U.S. Department of State 2004 Trafficking in Persons Report - Afghanistan
|Publisher||United States Department of State|
|Author||Office to Monitor and Combat Trafficking in Persons|
|Publication Date||14 June 2004|
|Cite as||United States Department of State, U.S. Department of State 2004 Trafficking in Persons Report - Afghanistan, 14 June 2004, available at: http://www.refworld.org/docid/4680d81d23.html [accessed 29 April 2016]|
|Disclaimer||This is not a UNHCR publication. UNHCR is not responsible for, nor does it necessarily endorse, its content. Any views expressed are solely those of the author or publisher and do not necessarily reflect those of UNHCR, the United Nations or its Member States.|
Afghanistan (Tier 2)
Afghanistan is a source and transit country for women and children trafficked for the purposes of sexual exploitation and labor. Children are trafficked to Pakistan, Iran, and Saudi Arabia for begging, labor, and prostitution. Children are often trafficked with the consent of their parents who are told they will have better educational and job opportunities abroad. Over 200 Afghan children were repatriated from Saudi Arabia in early 2004. Women and girls are kidnapped, lured by fraudulent marriage proposals, or sold for forced marriage and prostitution in Pakistan. Women and girls are also trafficked internally as a part of the settlement of disputes or debts as well as for forced marriage and labor and sexual exploitation. Boys are trafficked internally mainly for labor and sexual exploitation. Iranian women transit Afghanistan to Pakistan where they are forced into prostitution.
Given the extremely limited resources available to the Transition Islamic State of Afghanistan, the anti-trafficking efforts seen in 2003 are commendable. Over the last year, new information – particularly an exhaustive International Organization for Migration (IOM) report – shed light on Afghanistan's sizeable trafficking problem, justifying the country's debut on this report.
The Transitional Islamic State of Afghanistan does not fully comply with the minimum standards for the elimination of trafficking; however, it is making significant efforts to do so despite severe resource constraints. As a country in transition after more than 20 years of armed conflict, the government is rebuilding infrastructure and re-establishing the police and judicial sys-tem. By adopting comprehensive anti-trafficking legislation and seeking continued cooperation with donors and international organizations, the government can begin to sustain and strengthen its nascent efforts.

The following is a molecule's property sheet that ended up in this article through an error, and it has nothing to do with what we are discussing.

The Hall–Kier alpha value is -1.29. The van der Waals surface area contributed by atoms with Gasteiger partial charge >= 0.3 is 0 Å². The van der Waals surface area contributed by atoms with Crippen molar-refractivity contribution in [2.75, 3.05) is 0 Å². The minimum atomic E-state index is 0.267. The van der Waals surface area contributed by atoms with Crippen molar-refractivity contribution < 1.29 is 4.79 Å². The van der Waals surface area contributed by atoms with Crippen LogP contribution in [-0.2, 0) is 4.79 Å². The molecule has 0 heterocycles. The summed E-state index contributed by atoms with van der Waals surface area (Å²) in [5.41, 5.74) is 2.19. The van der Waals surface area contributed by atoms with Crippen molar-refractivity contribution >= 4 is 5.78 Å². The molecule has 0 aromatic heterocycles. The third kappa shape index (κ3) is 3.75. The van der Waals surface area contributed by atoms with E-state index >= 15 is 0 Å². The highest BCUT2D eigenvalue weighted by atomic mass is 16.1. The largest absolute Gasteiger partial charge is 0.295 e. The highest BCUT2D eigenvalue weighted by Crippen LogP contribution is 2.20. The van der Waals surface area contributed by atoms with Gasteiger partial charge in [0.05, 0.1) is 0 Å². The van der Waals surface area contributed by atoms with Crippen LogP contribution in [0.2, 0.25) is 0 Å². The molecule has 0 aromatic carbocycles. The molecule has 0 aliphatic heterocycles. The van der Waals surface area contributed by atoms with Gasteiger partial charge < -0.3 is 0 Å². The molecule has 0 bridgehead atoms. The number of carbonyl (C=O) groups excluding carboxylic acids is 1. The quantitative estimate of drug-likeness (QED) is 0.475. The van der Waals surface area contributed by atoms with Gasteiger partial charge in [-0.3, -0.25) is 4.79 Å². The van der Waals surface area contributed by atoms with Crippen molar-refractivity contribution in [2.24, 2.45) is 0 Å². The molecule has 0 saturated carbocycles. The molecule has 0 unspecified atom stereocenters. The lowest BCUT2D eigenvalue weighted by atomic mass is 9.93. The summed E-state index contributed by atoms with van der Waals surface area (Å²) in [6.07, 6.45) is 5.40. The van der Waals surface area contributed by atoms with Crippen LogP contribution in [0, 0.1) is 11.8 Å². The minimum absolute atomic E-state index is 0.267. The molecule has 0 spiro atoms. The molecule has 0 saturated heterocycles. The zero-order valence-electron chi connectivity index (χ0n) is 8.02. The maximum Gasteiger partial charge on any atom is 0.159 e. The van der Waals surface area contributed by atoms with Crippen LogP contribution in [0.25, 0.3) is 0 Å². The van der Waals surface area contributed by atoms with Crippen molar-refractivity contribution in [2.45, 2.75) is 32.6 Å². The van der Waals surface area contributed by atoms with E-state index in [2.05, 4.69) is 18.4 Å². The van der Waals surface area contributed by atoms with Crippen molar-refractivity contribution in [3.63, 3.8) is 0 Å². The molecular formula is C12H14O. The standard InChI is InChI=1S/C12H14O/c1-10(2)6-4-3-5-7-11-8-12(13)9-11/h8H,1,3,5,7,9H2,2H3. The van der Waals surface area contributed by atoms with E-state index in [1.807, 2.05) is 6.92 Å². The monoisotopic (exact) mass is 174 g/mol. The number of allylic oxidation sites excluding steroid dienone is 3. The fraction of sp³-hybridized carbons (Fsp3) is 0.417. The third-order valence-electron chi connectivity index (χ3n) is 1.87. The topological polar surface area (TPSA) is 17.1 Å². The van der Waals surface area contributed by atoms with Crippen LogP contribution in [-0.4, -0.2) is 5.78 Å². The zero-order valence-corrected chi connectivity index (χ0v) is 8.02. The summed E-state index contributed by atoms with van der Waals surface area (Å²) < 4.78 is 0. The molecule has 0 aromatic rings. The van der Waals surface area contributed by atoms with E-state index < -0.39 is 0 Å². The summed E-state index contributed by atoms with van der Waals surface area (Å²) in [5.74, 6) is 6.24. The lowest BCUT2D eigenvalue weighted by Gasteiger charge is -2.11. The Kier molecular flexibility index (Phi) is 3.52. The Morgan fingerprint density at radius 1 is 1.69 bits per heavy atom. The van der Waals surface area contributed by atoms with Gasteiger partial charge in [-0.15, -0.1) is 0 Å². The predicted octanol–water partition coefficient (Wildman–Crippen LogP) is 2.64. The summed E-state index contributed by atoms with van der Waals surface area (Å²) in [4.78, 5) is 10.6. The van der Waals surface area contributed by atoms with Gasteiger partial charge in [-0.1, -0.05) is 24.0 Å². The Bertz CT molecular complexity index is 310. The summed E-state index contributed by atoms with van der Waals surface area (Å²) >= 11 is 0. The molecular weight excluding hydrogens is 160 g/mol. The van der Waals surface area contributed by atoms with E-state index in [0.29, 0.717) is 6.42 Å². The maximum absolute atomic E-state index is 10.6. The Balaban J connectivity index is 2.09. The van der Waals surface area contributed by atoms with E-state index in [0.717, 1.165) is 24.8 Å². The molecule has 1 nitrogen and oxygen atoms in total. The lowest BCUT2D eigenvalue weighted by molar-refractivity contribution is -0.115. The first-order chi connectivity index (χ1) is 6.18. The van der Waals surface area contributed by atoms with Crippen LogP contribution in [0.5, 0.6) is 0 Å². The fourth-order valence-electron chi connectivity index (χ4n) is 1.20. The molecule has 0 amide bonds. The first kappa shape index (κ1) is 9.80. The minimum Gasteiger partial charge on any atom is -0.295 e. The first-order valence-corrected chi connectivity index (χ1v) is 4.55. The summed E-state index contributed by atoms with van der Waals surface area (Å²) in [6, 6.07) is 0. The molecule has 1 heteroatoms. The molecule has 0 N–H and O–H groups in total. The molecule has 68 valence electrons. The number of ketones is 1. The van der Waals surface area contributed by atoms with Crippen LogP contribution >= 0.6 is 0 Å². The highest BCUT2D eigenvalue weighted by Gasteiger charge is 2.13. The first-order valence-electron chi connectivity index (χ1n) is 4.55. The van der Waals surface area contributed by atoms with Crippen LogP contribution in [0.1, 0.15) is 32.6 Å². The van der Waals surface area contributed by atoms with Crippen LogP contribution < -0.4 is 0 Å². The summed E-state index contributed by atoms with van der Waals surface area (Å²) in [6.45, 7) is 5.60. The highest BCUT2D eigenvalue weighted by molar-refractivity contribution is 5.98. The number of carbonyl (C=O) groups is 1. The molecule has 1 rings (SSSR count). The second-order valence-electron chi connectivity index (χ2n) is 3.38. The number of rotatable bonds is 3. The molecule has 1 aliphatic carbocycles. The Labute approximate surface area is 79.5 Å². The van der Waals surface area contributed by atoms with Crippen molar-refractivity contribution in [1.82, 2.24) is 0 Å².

Afghanistan's law enforcement actions against trafficking improved during 2003, as police arrested suspected traffickers and for the first time rescued victims. The judiciary currently applies a mix of legal codes, Shari'a law, and customary law. Traffickers may be prosecuted under a number of statutes prohibiting kidnapping, rape, forced labor, transportation of minors, and child endangerment. In September 2003, police in Takhar intercepted a convoy carrying more than 50 children from Badakhshan and arrested eight men on suspicion of trafficking. Two people were arrested in Baghlan for allegedly kidnapping 12 children from Badakhshan with the intent to traffic them to Peshawar, Pakistan. Unreliable communication between government officials, and a lack of crime statistics in general, preclude the systematic monitoring of trafficking cases. Given the resources of the Transitional Islamic State of Afghanistan, adequate border monitoring is not feasible.
The Ministry of Labor and Social Affairs and UNICEF in 2003 established a transit center and a family verification system to assist in reuniting trafficked children with their parents. By March 2004, 219 children had been repatriated from Saudi Arabia. Representatives from the Ministry of Labor and Social Affairs and the Afghan Independent Human Rights Commission monitor each child's reintegration at the local level, including obtaining signed guarantees that the child will not be sent away in the future. Beyond basic repatriation services, such as providing clothes, temporary shelter, and documenting and monitoring reunification, government authorities lack the resources to provide further assistance.
The Transitional Islamic State of Afghanistan established an inter-ministerial Child Trafficking Commission that includes representatives from international organizations to develop coordination between ministries. UNICEF and the Afghan Independent Human Rights Commission conducted a workshop on child trafficking in September for police officers from all 32 provinces, border police officials, and representatives from the Ministries of Justice, Women's Affairs, and the Kabul Juvenile Court. The Ministry of Hajj and Religious Affairs also held meetings in Kabul with 100 mullahs (Islamic clergy) to discuss trafficking and enlist their support in using their positions of influence to spread an anti-trafficking message. In October, provincial government officials, representatives from the Ministry of Justice, police, and local NGOs attended workshops on abduction and child trafficking in the northern provinces of Kunduz and Takhar. The Afghan Independent Human Rights Commission conducted workshops on trafficking and disseminated posters on child rights and trafficking to schools, government departments, and the police.